7th Workshop on Advances in Secure Electronic Voting

Voting

A Workshop Associated with Financial Crypto 2021
February 18, 2022
Radisson Grenada Beach Resort
Grenada

Call for Papers

Elections are the foundations of democracy and they have been the target for attack since the dawn of democracy. Over the last few decades the introduction of digital technologies to elections has opened up a raft of new attack vectors. Recently, US has placed voting technologies on the list of national, critical infrastructures. Secure voting protocols, in particular so-called end-to-end verifiable schemes, have been a hot topic of research for the last decade or so. Voting poses many challenges: the precise characterization of subtle properties including verifiability and coercion resistance, accountability etc. and the design and analysis of schemes providing these properties in a complex, hostile environment. The field requires a deep understanding of modern crypto and information security but is also highly interdisciplinary, requiring understanding of the role of humans, physical components, procedures, legal and regulatory aspects etc.

COVID-19 Information

Due to the ongoing global pandemic we expect that some authors may have difficulty traveling to the conference and we will make accommodations for remote presentations.

Important Dates

Initial Submission (title and abstract) Deadline25th of October, 2021 AoE
Full Submission Deadline1st November, 2021 AoE
Notification of acceptance11th December, 2021

Submissions

Papers should contain original research in any area related to electronic voting technologies, verifiable elections, and related concerns. Example topics include but are not limited to:

  • In-person voting systems
  • Remote/Internet voting systems
  • Voter registration and authentication systems
  • Procedures for ballot and election auditing
  • Cryptographic (or non-cryptographic) verifiable election schemes
  • Attacks on existing systems
  • Trust models
  • Resilience and robustness of voting systems
  • Designs of new systems
  • Experiences deploying voting systems or conducting elections
  • Experiences detecting and recovering from election problems
  • Formal or informal security or requirements analysis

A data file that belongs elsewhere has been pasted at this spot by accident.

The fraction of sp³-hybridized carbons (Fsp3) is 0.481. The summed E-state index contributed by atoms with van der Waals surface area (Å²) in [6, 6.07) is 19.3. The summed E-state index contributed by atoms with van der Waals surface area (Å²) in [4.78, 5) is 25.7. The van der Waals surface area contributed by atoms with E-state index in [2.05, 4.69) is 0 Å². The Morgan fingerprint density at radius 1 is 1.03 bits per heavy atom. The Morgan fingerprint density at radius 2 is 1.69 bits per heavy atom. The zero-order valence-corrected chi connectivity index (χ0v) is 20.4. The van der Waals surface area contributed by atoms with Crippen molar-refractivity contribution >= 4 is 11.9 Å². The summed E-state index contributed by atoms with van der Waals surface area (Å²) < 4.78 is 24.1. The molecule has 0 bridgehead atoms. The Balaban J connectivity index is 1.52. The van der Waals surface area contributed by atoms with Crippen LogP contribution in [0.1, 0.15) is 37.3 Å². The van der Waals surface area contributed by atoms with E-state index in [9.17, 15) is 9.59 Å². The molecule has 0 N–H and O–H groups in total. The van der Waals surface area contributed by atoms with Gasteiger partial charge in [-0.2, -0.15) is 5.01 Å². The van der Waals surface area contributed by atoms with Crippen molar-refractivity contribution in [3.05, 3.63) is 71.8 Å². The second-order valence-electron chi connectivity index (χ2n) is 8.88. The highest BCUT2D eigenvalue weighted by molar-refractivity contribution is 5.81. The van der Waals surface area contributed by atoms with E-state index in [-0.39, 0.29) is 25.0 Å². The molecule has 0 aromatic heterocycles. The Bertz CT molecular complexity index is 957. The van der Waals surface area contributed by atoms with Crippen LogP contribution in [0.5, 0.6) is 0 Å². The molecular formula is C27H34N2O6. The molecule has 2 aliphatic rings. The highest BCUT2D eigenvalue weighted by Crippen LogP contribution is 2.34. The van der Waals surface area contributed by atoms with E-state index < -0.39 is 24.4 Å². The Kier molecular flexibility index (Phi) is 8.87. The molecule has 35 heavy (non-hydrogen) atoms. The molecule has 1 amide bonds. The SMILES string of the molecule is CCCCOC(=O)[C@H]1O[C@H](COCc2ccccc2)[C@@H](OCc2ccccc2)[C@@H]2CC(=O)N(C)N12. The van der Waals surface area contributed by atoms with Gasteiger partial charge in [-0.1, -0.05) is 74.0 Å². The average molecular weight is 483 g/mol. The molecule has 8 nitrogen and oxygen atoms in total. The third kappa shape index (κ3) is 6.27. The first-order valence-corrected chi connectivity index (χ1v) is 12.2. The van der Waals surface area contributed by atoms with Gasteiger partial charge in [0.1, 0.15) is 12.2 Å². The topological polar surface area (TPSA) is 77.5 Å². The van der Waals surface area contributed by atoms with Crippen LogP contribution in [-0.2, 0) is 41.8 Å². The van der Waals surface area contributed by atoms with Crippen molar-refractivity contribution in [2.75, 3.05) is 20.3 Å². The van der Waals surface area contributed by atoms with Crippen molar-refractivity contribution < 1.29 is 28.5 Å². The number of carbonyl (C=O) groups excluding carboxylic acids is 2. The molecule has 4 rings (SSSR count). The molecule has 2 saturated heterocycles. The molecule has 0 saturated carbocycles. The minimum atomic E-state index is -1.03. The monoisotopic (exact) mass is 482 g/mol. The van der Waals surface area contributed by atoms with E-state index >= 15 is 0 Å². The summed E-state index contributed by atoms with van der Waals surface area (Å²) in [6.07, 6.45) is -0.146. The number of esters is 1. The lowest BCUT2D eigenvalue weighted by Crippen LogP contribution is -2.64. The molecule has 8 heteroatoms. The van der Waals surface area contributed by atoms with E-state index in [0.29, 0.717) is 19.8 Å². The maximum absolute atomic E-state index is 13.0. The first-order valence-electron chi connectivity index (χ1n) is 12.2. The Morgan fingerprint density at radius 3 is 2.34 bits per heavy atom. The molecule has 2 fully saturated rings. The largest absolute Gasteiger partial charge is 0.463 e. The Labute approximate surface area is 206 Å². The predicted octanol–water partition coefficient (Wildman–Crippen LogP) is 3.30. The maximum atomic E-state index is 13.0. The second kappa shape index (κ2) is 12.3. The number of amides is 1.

• Examination of usability and accessibility issues
  • Research on relevant regulations, standards, or laws

Papers describing experiences deploying voting systems, conducting elections, or detecting and recovering from election problems are welcome, so long as they include enough rigorous analysis to constitute original research.

Submissions will be judged on originality, relevance, correctness, and clarity.

The workshop solicits submissions of manuscripts that represent significant and novel research contributions. Submissions must not substantially overlap with works that have been published or that are simultaneously submitted to a journal or a conference with proceedings.

Submissions should follow the Springer Lecture Notes in Computer Science format and should be no more than 15 pages including references and well-marked appendices. Accepted papers will appear in the proceedings published by Springer Lecture Notes in Computer Science. Authors who seek to submit their works to journals may opt-out by publishing an extended abstract only.

Short papers with a length of maximal 8 pages, will also be accepted as submissions this year, and can be used to introduce work in progress, novel applications, and voting experiences. These submissions must be clearly marked "Short papers:".

Also "Systemization of Knowledge" papers will be accepted and have a page limit of 15 pages but *excluding* references. These should be marked "SoK:".

All submissions will be reviewed double-blind, and as such, must be anonymous, with no author names, affiliations, acknowledgements, or obvious references.

Submission website: https://easychair.org/conferences/?conf=voting22

Program Chairs

Thomas HainesAustralian National University
Aleksander EssexWestern University

Program Committee

To be announced